The mulberry bushes along the road were for rearing Bombyx (silkworm), and were a great success in the 1870s. Bombyx feed on the leaves of the mulberry, whose growth is very rapid. The cocoons were boiled and sent to Lyon, then a silk manufacturing centre, to be unwound, forming embroidery thread of high quality.

Gageac still belongs to the family de la Verrie de Vivans originating from Siorac-en-Périgord, descendants of the famous Captain Geoffrey de Vivans. The family have owned the property for six generations.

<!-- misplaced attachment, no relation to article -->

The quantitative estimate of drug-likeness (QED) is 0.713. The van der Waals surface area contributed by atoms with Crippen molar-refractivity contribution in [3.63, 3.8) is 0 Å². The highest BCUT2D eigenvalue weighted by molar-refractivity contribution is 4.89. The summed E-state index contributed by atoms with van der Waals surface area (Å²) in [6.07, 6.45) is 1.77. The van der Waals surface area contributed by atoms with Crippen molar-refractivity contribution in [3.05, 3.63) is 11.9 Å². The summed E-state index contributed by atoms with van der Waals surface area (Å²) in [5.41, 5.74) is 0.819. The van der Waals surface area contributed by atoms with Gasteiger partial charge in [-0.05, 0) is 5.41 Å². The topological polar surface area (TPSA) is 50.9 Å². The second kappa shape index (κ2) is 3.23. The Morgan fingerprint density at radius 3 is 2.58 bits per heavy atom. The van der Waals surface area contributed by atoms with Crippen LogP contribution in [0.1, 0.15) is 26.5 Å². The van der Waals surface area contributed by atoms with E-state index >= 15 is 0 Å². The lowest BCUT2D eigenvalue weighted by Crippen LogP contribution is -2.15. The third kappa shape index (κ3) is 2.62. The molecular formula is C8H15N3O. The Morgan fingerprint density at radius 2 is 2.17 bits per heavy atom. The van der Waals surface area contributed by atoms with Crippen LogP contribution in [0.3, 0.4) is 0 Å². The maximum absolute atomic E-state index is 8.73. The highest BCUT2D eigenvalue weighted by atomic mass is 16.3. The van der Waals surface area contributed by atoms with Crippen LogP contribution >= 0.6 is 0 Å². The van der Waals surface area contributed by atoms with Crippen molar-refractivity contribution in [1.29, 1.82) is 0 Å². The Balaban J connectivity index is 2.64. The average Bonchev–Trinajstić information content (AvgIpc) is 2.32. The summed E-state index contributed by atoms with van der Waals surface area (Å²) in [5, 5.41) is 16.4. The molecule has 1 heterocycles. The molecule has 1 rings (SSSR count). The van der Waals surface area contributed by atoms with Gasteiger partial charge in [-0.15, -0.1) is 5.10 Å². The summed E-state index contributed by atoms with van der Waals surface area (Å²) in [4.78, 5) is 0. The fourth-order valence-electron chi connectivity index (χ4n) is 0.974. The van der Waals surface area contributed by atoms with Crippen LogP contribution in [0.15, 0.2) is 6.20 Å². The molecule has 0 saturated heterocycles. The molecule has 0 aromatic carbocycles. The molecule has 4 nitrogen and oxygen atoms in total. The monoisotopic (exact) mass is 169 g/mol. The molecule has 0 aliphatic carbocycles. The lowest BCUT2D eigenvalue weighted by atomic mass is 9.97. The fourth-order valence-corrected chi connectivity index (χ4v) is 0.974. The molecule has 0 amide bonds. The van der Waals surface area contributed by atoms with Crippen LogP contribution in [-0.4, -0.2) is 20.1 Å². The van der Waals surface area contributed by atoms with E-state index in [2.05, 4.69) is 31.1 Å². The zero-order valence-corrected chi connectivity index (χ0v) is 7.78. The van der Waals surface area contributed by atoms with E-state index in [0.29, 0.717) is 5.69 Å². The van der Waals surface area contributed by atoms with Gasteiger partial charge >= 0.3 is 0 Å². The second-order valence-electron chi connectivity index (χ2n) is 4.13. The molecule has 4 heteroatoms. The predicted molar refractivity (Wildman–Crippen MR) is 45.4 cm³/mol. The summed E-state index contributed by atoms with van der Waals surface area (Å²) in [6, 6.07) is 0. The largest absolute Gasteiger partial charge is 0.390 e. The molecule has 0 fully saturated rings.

1. ^ The Battle of Castillion by Jean Barthe
  2. ^ Baring-Gould, Sabine. The Deserts of Southern France: An Introduction to the Limestone and Chalk Plateaux of Ancient Aquitaine, (Volume 2). 
  3. ^ Froissart, Jean. Chronicles of England, France, Spain, and the Adjoining Countries: From the Latter Part of the Reign of Edward II to the Coronation of Henry IV. 
  4. ^ "".  External link in |title= (help)
  5. ^ Vernier, Richard (2003). The flower of chivalry : Bertrand Du Guesclin and the Hundred Years War (1. publ. ed.). Woodbridge, Suffolk, UK: Boydell Press. 

External links[edit]

Coordinates: 44°47′58″N 0°20′35″E / 44.79944°N 0.34306°E / 44.79944; 0.34306